Even in large, well-protected reserves, wild dogs live fairly sparsely and predation by lions and competition with hyenas tend to keep wild dog numbers below the level that could be sustained by the available prey animals.
This brings its own problems when quite large reserves are often supporting less than one hundred dogs. Such small populations are especially vulnerable to extinction through sudden disease outbreaks.
One national park with a fairly viable population is Kasangu in Malawi. It is an important protected area that links populations between Malawi and Zimbabwe. Here Emma Stone, University of Bristol, is part of a cooperative venture with Malawian National Parks and local wildlife trusts. It is especially important that this population thrives but there has been no proper assessment done on the dogs there and how they interact in this environment.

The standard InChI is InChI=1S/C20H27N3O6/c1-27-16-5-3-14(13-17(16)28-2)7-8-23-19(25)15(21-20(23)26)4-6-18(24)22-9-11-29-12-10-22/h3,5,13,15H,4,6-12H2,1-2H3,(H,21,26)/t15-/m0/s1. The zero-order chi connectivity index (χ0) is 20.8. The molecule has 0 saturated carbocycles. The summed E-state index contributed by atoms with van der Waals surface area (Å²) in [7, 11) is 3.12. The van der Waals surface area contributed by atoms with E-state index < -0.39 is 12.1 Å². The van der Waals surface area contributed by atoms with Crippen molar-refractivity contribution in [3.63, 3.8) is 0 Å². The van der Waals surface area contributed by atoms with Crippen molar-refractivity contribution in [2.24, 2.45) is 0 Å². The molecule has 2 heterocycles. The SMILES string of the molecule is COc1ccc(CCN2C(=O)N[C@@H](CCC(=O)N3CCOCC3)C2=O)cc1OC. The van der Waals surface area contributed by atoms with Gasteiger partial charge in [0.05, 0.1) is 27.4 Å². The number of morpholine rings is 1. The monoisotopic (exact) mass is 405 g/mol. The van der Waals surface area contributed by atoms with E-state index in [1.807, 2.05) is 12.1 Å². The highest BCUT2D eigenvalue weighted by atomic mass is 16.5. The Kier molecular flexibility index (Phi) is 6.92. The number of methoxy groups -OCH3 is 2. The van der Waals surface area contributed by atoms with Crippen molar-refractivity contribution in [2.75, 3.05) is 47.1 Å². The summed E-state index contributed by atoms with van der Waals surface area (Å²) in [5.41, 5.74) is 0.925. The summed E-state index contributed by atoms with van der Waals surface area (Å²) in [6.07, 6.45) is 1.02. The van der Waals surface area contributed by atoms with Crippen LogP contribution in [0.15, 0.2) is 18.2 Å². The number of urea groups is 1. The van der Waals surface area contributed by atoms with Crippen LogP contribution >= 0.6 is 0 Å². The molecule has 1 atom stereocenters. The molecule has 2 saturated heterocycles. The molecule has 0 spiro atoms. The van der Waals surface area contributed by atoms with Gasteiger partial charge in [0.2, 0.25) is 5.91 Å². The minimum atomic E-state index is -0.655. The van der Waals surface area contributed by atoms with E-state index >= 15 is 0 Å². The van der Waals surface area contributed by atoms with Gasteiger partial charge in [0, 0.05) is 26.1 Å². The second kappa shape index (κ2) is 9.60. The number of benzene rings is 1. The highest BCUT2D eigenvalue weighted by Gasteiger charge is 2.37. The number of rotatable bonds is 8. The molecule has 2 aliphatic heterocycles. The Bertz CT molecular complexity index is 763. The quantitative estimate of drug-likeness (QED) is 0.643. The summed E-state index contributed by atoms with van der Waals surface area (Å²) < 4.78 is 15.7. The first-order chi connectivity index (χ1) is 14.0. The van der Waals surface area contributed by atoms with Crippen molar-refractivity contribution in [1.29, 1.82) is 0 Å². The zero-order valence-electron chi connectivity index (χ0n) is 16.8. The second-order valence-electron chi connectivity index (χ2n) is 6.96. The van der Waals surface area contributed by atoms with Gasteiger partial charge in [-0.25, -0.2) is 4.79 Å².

Emma’s team is doing a complete ecological assessment of the wild dogs, leopards and lions in Kasungu. The work involves photographic surveying by camera traps both inside and outside the National Park. The coat patterns of the animals snapped are analysed to assess their abundance and dispersal and audio recordings are examined to estimate density.
The team is also working with the local people to create a practical, five-year management plan to relieve human-wildlife conflict across this key habitat corridor that will stretch from western Malawi to eastern Zambia. Once reconnected this massively enhanced protected area will allow the wild dogs to disperse naturally, intermix and secure their long term future.